Customer loyalty is the backbone of any small to medium-size business. Without customer loyalty, most SMBs won’t survive. Of course, large corporations rely on loyalty, but their greater reach and market share means their business can tolerate significant churn rates. They also have the systems and budget to capture loyal customers with sophisticated schemes. So, how does the average company build customer loyalty?
How Do the Big Players Say They Gain Customer Loyalty?
“One of the best ways to do that is through a loyalty program that rewards returning customers and draws new customers to the business. However, the best loyalty programs require the proper tools to gather and analyse data insights, marketing and sales tools to implement those insights and a strategy to bring it all together.”
Sounds great, but who has the resources to maintain a system like this and still run a business?
Customer Loyalty – The Real Deal
Communication is key. SMBs work hard to stay in touch with their customers through multiple channels. It’s this communication that builds productive, mutually beneficial relationships. So, keep in touch through email, Skype, Zoom and the good old telephone. And, because your customers may be locals, positively encourage face-to-face meetings whenever possible. Also, when time allows, keep an eye on your customer’s social media. But, ultimately, your most significant advantage over the big boys is to provide a more personal, dedicated and yes, friendly service.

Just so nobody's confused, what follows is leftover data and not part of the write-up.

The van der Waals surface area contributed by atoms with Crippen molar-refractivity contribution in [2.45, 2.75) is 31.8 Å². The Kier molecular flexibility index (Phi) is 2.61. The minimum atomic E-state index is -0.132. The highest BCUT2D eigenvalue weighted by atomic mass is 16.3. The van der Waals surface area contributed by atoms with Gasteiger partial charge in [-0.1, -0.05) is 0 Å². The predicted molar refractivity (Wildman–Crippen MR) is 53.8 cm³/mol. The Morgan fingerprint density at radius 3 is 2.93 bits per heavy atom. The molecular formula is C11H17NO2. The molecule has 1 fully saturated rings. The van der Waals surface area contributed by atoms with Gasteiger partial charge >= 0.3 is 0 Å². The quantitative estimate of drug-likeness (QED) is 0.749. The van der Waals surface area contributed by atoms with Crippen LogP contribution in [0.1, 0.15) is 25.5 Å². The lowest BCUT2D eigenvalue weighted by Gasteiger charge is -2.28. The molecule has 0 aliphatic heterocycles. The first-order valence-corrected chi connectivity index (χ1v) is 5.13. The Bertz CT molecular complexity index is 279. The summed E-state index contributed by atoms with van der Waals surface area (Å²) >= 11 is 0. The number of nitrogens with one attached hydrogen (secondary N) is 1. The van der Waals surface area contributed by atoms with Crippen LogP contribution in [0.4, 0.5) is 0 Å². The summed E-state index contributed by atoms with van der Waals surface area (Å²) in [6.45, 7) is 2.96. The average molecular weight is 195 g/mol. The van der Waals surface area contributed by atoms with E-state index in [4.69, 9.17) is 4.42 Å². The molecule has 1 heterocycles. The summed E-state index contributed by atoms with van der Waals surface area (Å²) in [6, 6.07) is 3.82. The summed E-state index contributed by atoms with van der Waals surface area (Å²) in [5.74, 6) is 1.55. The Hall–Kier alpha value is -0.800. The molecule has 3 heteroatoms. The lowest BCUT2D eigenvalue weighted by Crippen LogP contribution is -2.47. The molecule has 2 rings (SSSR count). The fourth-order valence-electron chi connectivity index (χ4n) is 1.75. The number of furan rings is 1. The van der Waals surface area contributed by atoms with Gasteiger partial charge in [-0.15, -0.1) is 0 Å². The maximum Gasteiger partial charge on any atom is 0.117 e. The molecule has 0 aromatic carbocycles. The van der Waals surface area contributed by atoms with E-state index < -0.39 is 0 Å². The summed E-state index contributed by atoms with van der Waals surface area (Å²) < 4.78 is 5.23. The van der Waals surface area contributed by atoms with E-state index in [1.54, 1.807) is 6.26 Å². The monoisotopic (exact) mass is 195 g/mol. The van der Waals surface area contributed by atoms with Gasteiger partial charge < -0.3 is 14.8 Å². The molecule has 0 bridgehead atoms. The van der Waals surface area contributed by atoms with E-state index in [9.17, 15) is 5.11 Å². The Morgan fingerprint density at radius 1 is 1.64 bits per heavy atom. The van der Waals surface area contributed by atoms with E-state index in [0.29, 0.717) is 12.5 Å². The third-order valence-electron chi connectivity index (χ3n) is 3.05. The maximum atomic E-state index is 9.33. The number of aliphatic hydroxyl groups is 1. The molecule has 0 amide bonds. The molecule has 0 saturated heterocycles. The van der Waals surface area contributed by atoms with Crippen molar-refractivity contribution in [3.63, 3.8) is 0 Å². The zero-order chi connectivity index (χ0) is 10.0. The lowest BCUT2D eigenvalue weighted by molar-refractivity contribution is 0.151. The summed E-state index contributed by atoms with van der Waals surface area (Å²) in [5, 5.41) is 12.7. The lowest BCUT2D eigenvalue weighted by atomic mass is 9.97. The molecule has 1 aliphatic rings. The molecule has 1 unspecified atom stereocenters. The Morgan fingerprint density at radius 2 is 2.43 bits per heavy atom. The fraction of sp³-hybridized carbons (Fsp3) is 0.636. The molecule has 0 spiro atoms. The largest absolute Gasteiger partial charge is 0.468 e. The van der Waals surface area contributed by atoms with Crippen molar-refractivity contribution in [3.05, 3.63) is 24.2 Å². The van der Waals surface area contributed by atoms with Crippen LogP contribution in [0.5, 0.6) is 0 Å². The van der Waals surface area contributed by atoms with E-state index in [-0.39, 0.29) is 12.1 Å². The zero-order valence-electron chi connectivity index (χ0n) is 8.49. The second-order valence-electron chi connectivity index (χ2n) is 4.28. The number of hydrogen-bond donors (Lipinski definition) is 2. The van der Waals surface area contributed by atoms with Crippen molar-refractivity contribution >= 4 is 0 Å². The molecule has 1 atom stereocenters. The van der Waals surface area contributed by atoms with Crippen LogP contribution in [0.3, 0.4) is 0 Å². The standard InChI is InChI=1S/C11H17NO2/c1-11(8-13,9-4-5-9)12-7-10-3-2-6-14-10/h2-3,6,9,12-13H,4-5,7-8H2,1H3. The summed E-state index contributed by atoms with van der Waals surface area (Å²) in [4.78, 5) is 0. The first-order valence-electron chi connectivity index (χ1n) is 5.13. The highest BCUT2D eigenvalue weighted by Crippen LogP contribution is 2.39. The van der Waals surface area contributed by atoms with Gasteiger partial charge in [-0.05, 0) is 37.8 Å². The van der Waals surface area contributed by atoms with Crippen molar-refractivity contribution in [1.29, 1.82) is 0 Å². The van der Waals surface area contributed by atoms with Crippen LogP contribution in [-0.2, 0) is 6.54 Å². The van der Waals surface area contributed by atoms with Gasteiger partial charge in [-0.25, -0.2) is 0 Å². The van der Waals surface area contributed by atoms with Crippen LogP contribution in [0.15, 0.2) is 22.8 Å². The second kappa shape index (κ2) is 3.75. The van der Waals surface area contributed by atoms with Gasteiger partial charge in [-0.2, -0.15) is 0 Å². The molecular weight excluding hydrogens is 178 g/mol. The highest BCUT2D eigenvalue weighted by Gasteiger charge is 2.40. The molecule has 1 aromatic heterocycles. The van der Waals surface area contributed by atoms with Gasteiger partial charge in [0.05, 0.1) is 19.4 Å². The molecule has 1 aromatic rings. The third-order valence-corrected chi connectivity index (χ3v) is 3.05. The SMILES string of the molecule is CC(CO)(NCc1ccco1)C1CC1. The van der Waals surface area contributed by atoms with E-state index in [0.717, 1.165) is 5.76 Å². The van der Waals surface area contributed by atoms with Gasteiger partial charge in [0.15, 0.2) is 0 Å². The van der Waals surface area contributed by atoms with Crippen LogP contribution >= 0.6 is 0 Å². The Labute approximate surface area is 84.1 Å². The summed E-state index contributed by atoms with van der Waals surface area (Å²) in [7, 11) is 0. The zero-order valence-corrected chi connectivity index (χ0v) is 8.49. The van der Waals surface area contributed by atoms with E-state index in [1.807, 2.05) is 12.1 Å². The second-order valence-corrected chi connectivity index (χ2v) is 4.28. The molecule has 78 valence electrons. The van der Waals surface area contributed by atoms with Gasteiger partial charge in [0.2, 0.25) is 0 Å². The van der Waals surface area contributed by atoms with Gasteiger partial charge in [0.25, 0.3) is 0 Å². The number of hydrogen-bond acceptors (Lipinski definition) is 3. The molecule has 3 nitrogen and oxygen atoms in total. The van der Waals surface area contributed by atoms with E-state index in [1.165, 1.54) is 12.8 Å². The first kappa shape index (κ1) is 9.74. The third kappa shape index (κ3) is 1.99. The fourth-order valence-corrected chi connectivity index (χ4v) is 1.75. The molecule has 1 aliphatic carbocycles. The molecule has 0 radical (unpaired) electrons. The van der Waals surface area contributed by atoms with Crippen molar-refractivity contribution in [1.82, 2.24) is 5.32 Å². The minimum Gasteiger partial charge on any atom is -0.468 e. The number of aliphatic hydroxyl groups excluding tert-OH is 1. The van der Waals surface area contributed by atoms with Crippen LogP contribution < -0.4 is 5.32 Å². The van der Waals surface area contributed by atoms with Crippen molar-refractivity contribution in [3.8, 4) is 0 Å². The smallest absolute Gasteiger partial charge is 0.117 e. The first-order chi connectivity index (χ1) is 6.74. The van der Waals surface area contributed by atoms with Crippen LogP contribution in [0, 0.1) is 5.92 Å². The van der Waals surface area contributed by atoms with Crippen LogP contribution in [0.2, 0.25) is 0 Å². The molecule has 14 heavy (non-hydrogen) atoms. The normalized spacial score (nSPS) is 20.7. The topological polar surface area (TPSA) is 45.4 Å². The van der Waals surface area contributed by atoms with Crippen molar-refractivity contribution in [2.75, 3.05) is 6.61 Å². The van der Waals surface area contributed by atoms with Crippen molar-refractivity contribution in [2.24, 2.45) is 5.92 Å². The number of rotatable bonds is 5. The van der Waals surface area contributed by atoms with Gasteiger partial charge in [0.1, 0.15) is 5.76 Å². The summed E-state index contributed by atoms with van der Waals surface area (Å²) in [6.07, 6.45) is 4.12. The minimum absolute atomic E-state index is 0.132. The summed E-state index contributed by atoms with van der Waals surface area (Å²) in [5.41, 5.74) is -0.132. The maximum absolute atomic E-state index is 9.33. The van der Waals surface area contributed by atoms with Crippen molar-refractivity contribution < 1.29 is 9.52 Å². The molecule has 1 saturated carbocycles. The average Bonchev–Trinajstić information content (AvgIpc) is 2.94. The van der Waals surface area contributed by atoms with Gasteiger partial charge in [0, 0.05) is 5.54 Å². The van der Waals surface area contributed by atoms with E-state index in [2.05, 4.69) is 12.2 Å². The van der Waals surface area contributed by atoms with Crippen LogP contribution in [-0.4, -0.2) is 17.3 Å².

1. Show That You Know Your Customer
Becoming knowledgeable about your client’s business shows respect. Moreover, it gives your customers confidence that you can provide appropriate services and solutions. So, at the most basic, make sure you know the key players’ names and positions within the business. Beyond that, learn about their markets, products, services, staff, and business structure. This will lead to knowing their requirements and needs and will build customer loyalty.
2. Collect and Take Advantage of Customer Feedback
In business, every bit of feedback, good or bad, is business gold. In fact, be grateful for negative feedback because it allows you to improve. After all, it’s far better that you know when things aren’t working while there’s still time to change them. So, value all feedback. Listen carefully and try to remove your emotional involvement. Ultimately, you don’t have to provide instant fixes, but you need to deal with the issues quickly and with minimal fuss and fix the process. On the other hand, lean towards actions that consistently generate positive feedback.
3. Show Appreciation to Gain Customer Loyalty
Customers are the reason we are in business. Sure, when you’re facing a crushing deadline and the phone’s ringing off the hook, it’s easy to forget exactly who the customers are. Moreover, sometimes it seems they’re just getting in the way of running the business! So, although the customer is not always right, they always deserve courtesy and respect. With this in mind, show ownership and accountability for your customer’s problems, but still manage their expectations. For long-term clients, consider offering discounts and rewards.
4. Stay Relevant to the customer
Staying relevant to your customers means evolving your business in line with theirs. By becoming more customer-centric, you will build customer loyalty. Look for ways to improve your processes to provide better value. Moreover, being dynamic means you’re able to utilise emerging technologies. Of course, some tech comes and goes, so as trends change, don’t cling to failed processes; move on. Staying relevant to build customer loyalty also means networking. So, talk to people, follow and engage with appropriate social channels, and participate in relevant events.
Above all, try to be a life-long learner, be humble. After all, you can’t know everything. Also, be as honest as possible, acknowledge your limitations and don’t promise things you can’t deliver.